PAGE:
The truth behind the ‘Yanny/Laurel’ debate
THE MYSTERY behind the 'Yanny/Laurel' soundbite that's divided the internet has finally been solved.
Well, sort of.
"Yanny" devotees will be bitterly disappointed, with the voiceover artist who recorded the explosive four-second clip revealing it is in fact, "Laurel".
In an interview with NBC, Jay Albury Jones, 64, said he recorded the word, along with 36,000 other words and phrases, a decade ago for Vocabulary.com.
"Oddly enough I had not recognised my own voice when I heard it on television. I'm completely and utterly floored by this, I'm really amused…every so often I'm laughing," Mr Jones said
"I wound up recording about 36,000 words and phrases, the whole process took about two or three months."
What do you hear?! Yanny or Laurel pic.twitter.com/jvHhCbMc8I— Cloe Feldman (@CloeCouture) May 15, 2018
But those who were rooting for "Laurel" the whole time shouldn't get on their high horse just yet.
The audio has been manipulated, and just like blue/gold dress debate that lit up social media, there is no right or wrong answer.
HOW DOES THE SOUNDBITE WORK?
Ok, so if you pitch-shift it you can hear different things:— Steve Pomeroy (@xxv) 15 May 2018
down 30%: https://t.co/F5WCUZQJlq
down 20%: https://t.co/CLhY5tvnC1
up 20%: https://t.co/zAc7HomuCS
up 30% https://t.co/JdNUILOvFW
up 40% https://t.co/8VTkjXo3L1 https://t.co/suSw6AmLtn
The manipulation has been dubbed an 'earlusion', and if you change the pitch, or adjust the bass, you can then brag that you heard both words.
Suzy Styles of Nanyang Technological University, Singapore, took to Twitter to debunk the contentious audio clip, concluding that it was a piece of audio trickery.
I think there are sneaky tricks going on here...— Suzy J Styles (@suzyjstyles) 16 May 2018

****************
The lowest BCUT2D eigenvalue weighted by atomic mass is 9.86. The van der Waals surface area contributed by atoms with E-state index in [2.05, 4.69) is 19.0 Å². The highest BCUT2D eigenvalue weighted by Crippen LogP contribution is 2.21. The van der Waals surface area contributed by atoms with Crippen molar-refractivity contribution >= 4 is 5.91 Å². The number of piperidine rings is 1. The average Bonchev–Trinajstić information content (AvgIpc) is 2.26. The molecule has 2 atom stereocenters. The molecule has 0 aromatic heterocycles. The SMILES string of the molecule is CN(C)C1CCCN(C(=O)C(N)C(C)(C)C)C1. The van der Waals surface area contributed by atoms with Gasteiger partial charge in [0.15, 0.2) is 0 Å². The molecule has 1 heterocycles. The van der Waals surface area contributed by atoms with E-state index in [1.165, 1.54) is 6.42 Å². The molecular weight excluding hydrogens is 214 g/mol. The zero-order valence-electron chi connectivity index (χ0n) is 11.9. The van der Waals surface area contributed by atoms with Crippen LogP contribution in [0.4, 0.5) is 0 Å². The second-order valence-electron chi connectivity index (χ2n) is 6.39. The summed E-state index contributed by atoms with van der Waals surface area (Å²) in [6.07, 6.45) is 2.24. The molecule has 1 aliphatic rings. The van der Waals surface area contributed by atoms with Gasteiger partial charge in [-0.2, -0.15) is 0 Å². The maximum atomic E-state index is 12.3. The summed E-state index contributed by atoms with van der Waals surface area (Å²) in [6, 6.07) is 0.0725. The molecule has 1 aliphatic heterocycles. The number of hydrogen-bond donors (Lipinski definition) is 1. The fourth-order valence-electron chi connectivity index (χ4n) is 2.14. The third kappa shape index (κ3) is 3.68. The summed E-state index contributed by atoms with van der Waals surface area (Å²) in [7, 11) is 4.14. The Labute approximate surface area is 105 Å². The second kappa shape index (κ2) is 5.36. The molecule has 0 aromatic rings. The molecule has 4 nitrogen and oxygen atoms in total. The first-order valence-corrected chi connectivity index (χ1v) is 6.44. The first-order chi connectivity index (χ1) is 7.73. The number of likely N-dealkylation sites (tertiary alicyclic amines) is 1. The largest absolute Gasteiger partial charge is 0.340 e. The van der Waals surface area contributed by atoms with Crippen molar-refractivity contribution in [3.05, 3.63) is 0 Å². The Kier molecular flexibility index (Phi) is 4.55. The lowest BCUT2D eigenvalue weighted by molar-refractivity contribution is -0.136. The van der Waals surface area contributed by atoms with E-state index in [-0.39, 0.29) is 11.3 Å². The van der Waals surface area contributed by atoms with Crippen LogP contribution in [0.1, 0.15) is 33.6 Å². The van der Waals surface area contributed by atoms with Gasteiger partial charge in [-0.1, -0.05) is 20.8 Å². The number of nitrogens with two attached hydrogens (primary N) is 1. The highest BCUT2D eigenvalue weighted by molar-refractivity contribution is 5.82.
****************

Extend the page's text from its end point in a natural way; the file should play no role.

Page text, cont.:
Each F1 shape tells us about the length of the upright part of the speak-pipe, controlled by how high the tongue is in the mouth. Since there are two tracks, the tongue could be either high-low high (left), OR low-high-low (right). That matches the vowels we hear. pic.twitter.com/VZ2nrmuUUF— Suzy J Styles (@suzyjstyles) 16 May 2018
"There's just enough ambiguity in this fairly low-quality recording that [some] people are hearing it one way and some people are hearing it another," Arizona University's associate department head of speech, language and hearing sciences Brad Story told Vox.
Vox reported that people tend to focus on three different frequencies when listening to speech, and Mr Story said for the L's and R's that make up "Laurel", the lowest of the three frequencies is "absolutely essential".
"So when you're listening to 'Laurel,' the reason you get L, R, and L is because of the movement of that third frequency," Mr Story told Vox.
But "Yanny" has an almost identical consonant pattern as the L, R, L in "Laurel", which creates the audio illusion.
"Typically, if you have a high-quality recording and you're listening on a good device of some sort, you're not ever going to be confused by those," Mr Story told Vox.